The One Book Every Art Major Should Have
In light of all the recent college grads – congratulations to the classes of 2018, by the way (especially my fellow SCAD bees!) – last month, I’ve been thinking about my days in college more than usual. It should go without saying that I severely miss my teammates and the everyday things that made my experience so special. From the miss that I consider family, the building in which my department called home, the street where me and a select few of friends lived on (that lead to my dad cleverly calling us the “Waldburg Gang”), to the late-night Fancy Parker’s runs, to the streets that I would go out of my way to wander or bike on simply because of how pretty they were, I can’t imagine my life without SCAD or the city of Savannah itself. I could easily turn this post into an “appreciate it while you have it” piece. However, I’m not going to do that. I had other plans for this post instead…
Remembering how I was in college – especially during my senior year, spring quarter – I really want to focus and dedicate this post to what I wish I knew or had a better clue of before entering this new chapter of my life charmingly coined as #adulting. And this idea was jiggered then reinforced by two conversations I’ve had within the past year and by the one book that EVERY art major/freelancer should have. I will include the ISBN number of the book so anyone of you can grab it for yourself or for a recent college grad you know that’s a bit artsy or thinking of becoming a freelancer.
Just to backtrack, this story began back in 2014 when I was a sophomore in college. I was still figuring out my style and essentially playing catch-up on developing good drawing habits such as maintaining a sketchbook when I took one of my major’s required courses: Editorial Illustration. Little did I know that when I walked into Professor Berkheiser’s classroom that this would ultimately define what I wanted to do with my art. You see, in high school, I was always creating work in close proximity to articles. I would read a news story and then draw something that showcased my reaction or feelings towards the subject. I just had no idea that that was a thing. And during Berkheiser’s lessons, she went over the importance of having letterheads, invoices, and other business basics in order to become an established editorial illustrator. And whether you believe in coincidences or not, that quarter I came across this book called Creative, Inc.: The Ultimate Guide to Running a Successful Freelance Business. I grabbed it immediately, seeing that this was yet another sign that I was heading in the right direction with my artistic journey.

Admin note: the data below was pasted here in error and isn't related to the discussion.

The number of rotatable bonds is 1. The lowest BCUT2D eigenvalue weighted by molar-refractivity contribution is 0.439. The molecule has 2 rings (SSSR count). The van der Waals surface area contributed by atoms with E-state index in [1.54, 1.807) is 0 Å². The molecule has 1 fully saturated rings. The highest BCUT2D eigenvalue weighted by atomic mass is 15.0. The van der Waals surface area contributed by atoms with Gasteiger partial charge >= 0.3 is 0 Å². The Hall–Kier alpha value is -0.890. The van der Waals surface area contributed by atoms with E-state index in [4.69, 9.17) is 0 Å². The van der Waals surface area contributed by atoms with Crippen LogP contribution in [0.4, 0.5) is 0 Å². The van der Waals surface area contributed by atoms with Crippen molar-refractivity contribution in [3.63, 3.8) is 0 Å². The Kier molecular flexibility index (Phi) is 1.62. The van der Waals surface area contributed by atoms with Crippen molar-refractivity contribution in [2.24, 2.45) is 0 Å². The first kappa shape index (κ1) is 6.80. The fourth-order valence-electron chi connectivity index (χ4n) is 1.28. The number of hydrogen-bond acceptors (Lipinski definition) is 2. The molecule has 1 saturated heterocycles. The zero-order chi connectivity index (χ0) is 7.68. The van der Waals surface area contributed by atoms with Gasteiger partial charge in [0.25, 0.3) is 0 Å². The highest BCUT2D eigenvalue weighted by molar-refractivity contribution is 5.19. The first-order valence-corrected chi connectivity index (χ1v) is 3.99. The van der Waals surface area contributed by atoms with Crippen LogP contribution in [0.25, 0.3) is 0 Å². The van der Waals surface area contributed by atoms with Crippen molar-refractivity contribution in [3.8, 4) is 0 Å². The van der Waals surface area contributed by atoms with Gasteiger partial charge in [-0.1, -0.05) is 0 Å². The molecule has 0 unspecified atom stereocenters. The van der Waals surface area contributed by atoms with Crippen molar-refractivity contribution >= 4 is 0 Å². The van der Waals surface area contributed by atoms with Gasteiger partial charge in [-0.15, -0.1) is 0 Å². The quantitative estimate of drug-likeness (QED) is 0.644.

Well, as life goes, my college courses became increasingly demanding, I added on my second minor, I took my training as a swimmer up another notch, and things just got in the way. I would start reading the book and then stop, never getting past the first chapter. However, it was during this past March that I began thinking about this book again. Long story short, Savannah hosts the biggest celebration of St. Patrick’s Day in the South East and it just so happened to fall on a Saturday this year during my Spring Break. I started planning my vacation. And being on a collegiate team has some many wonderful positives to it. Aside from really testing how good you can be and pushing your limits, you become close with your teammates. Whether you’re friends or not, you all get up at the wee hours of the morning to go jump in a chilly pool, pushing through the fatigue and pain of training just to drop a few hundredths of a second off your best times together. That experience bonds people in a way that anyone who hasn’t experienced can’t really understand. So, when I was looking for a place to crash, I sent a message to my former teammate, JT.
JT was a sophomore when I was a senior, so while I don’t consider myself anything less than a social butterfly I never really considered us to be all that close. Yet, coming back to Savannah I ended up hanging out with him more than any of the other folks still in Savannah or those who were visiting. Each night we along with Brogan and Rasmus seemed to get into awesome conversation after awesome conversation, one of those being JT’s plans after graduation. He told me that he was starting a business with a group of friends from the same major and they were going to make video games together. Retrospectively, that made me think of my own business endeavors and what I wish I knew back when I was in JT’s shoes. That’s when that book I got years before crept back into my memory.